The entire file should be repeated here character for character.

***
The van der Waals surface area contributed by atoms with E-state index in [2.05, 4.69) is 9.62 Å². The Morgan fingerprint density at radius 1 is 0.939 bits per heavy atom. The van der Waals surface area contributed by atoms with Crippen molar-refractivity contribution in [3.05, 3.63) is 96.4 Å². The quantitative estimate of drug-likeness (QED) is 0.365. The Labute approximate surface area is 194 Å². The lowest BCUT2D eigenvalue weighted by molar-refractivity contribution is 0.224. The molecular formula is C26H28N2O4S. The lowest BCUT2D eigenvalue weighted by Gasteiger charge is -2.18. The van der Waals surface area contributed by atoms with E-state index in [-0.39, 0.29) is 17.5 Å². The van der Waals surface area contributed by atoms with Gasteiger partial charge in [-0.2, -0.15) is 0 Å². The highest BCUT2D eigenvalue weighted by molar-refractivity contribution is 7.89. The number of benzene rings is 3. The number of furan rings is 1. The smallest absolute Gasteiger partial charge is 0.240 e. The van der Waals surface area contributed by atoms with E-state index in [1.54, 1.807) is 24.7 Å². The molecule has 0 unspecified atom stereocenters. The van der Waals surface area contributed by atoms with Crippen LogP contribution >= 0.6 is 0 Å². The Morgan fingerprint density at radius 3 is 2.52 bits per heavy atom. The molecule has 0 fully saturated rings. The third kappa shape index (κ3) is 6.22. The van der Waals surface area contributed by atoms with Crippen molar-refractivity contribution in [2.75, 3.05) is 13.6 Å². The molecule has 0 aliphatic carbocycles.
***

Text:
The van der Waals surface area contributed by atoms with E-state index in [2.05, 4.69) is 9.62 Å². The Morgan fingerprint density at radius 1 is 0.939 bits per heavy atom. The van der Waals surface area contributed by atoms with Crippen molar-refractivity contribution in [3.05, 3.63) is 96.4 Å². The quantitative estimate of drug-likeness (QED) is 0.365. The Labute approximate surface area is 194 Å². The lowest BCUT2D eigenvalue weighted by molar-refractivity contribution is 0.224. The molecular formula is C26H28N2O4S. The lowest BCUT2D eigenvalue weighted by Gasteiger charge is -2.18. The van der Waals surface area contributed by atoms with E-state index in [-0.39, 0.29) is 17.5 Å². The van der Waals surface area contributed by atoms with Gasteiger partial charge in [-0.2, -0.15) is 0 Å². The highest BCUT2D eigenvalue weighted by molar-refractivity contribution is 7.89. The number of benzene rings is 3. The number of furan rings is 1. The smallest absolute Gasteiger partial charge is 0.240 e. The van der Waals surface area contributed by atoms with E-state index in [1.54, 1.807) is 24.7 Å². The molecule has 0 unspecified atom stereocenters. The van der Waals surface area contributed by atoms with Crippen LogP contribution >= 0.6 is 0 Å². The Morgan fingerprint density at radius 3 is 2.52 bits per heavy atom. The molecule has 0 fully saturated rings. The third kappa shape index (κ3) is 6.22. The van der Waals surface area contributed by atoms with Crippen molar-refractivity contribution in [2.75, 3.05) is 13.6 Å². The molecule has 0 aliphatic carbocycles.